Streetfilms: San Francisco 350 Climate Action

350 parts per million. That’s the level of atmospheric carbon dioxide beyond which many scientists warn the
earth’s climate may begin to spiral out of control. At higher
concentrations, they say, heat-reflecting ice sheets will disappear and
permafrost will melt, releasing vast amounts of additional greenhouse
gases and driving sea levels higher in a vicious cycle. The earth’s
atmosphere is currently at around 380 parts per million, and climbing.

For a young international movement, 350 is a rallying cry, an organizing principle. On October 24th, climate activists in over 180 countries with the group
staged more than 5,200 demonstrations, pressuring world leaders to take
meaningful action on global warming at upcoming United Nations climate
talks in Copenhagen. In San Francisco, a ride of 350 cyclists in
snorkels and flippers gathered at a downtown rally and traced a route
through Bay-side neighborhoods threatened by rising sea levels.

Critics of the movement say the goal of stabilizing the atmosphere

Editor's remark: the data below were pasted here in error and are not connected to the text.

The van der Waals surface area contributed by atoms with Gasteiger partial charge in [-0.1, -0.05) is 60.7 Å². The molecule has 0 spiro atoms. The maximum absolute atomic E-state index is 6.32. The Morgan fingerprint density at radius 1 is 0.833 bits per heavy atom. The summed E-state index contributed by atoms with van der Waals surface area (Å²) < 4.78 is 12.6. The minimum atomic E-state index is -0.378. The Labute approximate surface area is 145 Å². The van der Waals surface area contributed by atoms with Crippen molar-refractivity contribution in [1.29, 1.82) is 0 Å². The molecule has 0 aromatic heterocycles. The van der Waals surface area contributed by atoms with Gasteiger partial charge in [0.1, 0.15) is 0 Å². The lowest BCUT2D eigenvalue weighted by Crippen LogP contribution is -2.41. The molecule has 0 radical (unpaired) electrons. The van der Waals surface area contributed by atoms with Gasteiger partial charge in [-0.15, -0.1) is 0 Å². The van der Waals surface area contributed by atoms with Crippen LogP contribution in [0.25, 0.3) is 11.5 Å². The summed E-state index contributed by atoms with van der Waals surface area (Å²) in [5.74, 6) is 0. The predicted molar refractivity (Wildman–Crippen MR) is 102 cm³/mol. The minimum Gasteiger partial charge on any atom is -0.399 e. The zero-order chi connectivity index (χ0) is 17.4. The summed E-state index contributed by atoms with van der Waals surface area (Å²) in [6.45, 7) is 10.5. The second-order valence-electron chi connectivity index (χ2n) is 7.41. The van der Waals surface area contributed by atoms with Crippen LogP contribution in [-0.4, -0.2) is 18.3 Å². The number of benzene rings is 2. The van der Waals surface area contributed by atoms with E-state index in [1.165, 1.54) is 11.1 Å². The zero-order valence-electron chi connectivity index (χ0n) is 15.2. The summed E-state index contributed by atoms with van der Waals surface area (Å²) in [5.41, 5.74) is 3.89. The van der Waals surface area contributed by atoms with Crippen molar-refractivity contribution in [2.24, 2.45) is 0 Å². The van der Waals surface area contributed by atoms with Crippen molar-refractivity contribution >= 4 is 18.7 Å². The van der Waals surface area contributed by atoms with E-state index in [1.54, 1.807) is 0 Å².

is too ambitious, and that even a cap of 450 parts per million would be
difficult to achieve with curbs on carbon emissions. But the heated
debate on the political possibilities of climate action is up against
cold, hard, science.

The head of UN’s Intergovernmental Panel on Climate Change, Rajendra Pachauri,
recently endorsed the goal of cutting emissions to 350 parts per
million or less. Pachauri, who in 2007 split the Nobel Peace Prize with
former Vice President Al Gore, was not able to advocate for any
specific goals as chair of the IPCC, “but as  a human being I am
fully supportive of that goal. What is happening, and what is likely to
happen, convinces me that the world must be really ambitious and very
determined at moving toward a 350 target."


Photo: Martin Pettitt, CC

What the US Can Learn from the European Approach to Controlling Vehicle Emissions

The US transportation sector isn’t adapting quickly enough to the climate crisis by reducing emissions. A better adaptation strategy will require not only shifting how people move by getting them out of cars and onto bikes and public transportation, but also replacing the vehicle fleet with more efficient automobiles that are less reliant on fossil fuels.

Urbanism in the Age of Climate Change

Editor’s note: Today we are very pleased to begin a five-part series of excerpts from Peter Calthorpe’s book, “Urbanism in the Age of Climate Change.” Keep reading this week and next to learn how you can win a copy of the book from Island Press. I take as a given that climate change is an […]